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@wanderingdev | 5yr

honestly, the stuff that usually needs done at these kinds of places arenโ€™t developer skills. anyone whoโ€™s built a wordpress site can usually manage it. iโ€™ve done a lot of bartering when I was just getting started years ago and it worked great. now i would prefer to find a good charity to give my time to instead. but i donโ€™t see a problem with it. on more than one occasion iโ€™ve gotten a month of free lodging in exchange for a wordpress site and some simple SEO that took about 5 hours of work.

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@panoramica | 5yr

Hi @tuesday, I like it.

Iโ€™m tired of this idea of web development being an elitist profession. Maybe we fool ourselves into thinking that weโ€™re special, but itโ€™s just another job that needs to be done.

Why not barter with whatever skills you have? The ownerโ€™s needs will vary and be somewhat different to your dev niche, but take it has an opportunity to get some perspective and practice flexibility.

It would be important that the owner realises that your responsibility is limited to the duration of your stay.

Your role in the site maintainance/whatever is temporary and a replacement may not come along soon.

You should provide good handover notes/docs and not undertake anything too massive.

Thereโ€™s no paperwork at your end, just an under-the-table barter arrangement.

You get the same hours as everyone else and you get experience of operating a foreign farm on a digital level.

Cheers,
Dan

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@grum | 5yr

Voluntourism is a pretty popular thing in certain areas of Europe and Asia, often itโ€™s hard to find the IT related work as there is a percentage of people who use this as an exercise in getting free accommodation and food instead of being a good human being. Any job that doesnโ€™t require you to work hard on the farm is prime. With this in mind, most places Iโ€™ve seen that offer digital work usually throw that in with administration or customer service-esque duties.

If you like to help people, Iโ€™d recommend it purely for the cultural exercise of it all. If you want to continue operating your nomadic business whilst this happens though, itโ€™ll be rather difficult. Voluntourism is generally a full-time job.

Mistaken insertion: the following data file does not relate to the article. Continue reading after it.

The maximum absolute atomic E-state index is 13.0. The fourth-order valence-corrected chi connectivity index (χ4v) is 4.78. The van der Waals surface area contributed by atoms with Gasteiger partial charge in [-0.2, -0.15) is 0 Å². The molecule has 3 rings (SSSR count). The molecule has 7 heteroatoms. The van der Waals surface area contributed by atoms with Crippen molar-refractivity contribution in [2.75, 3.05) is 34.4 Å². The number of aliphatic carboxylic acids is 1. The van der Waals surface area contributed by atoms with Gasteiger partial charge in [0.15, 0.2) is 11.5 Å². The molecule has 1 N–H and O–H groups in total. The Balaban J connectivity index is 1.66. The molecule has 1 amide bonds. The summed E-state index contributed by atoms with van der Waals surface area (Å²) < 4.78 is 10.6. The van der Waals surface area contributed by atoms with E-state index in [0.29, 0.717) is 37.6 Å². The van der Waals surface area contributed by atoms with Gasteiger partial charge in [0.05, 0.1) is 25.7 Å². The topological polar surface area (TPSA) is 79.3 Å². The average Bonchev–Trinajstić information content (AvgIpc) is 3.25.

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@don_lee | 5yr

Bad. Nobody would want to be a digital peasant because digital works pay much more than that. Digital nomads should be expected to be digital entrepreneurs instead.

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@bavals | 5yr

I love it! After we, the technologists, through our collective efforts, โ€œliberated,โ€ โ€œdisintermediatedโ€ and โ€œwikifiedโ€ other professions (writing, music-making, translation, journalism, etc) over the past decade, here comes our turn to receive offers to work for food. Oh the ironies of the digital age!

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@wanderingdev | 5yr

You can find opportunities like that, but generally they have to do with online marketing and website updating.

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by @pras_k | 12mo 11 months ago | 10 comments

Whatโ€™s the best place?
For residency Iโ€™m looking at Portugal and they have the NHR (non habitual resident) program which would exempt dividends from foreign income.
So all Iโ€™m really looking for is the best place to actually start the company.
Biggest factors are of course low taxes and ease of setting up the company plus a business bank account that enables me to receive payments through Stripe.

What I found so far:
Hong Kong
Corporate tax rate of 16.5% (8.25% for the first HK$2 million)
โŠ•/โŠ– offshore income from outside HK is exempt from taxation but itโ€™s not clear whether this can be done in the first year and prorated or if itโ€™s only through filing the offshore exemption claim. This might take two years and requires not income from HK at all. More info on that would be great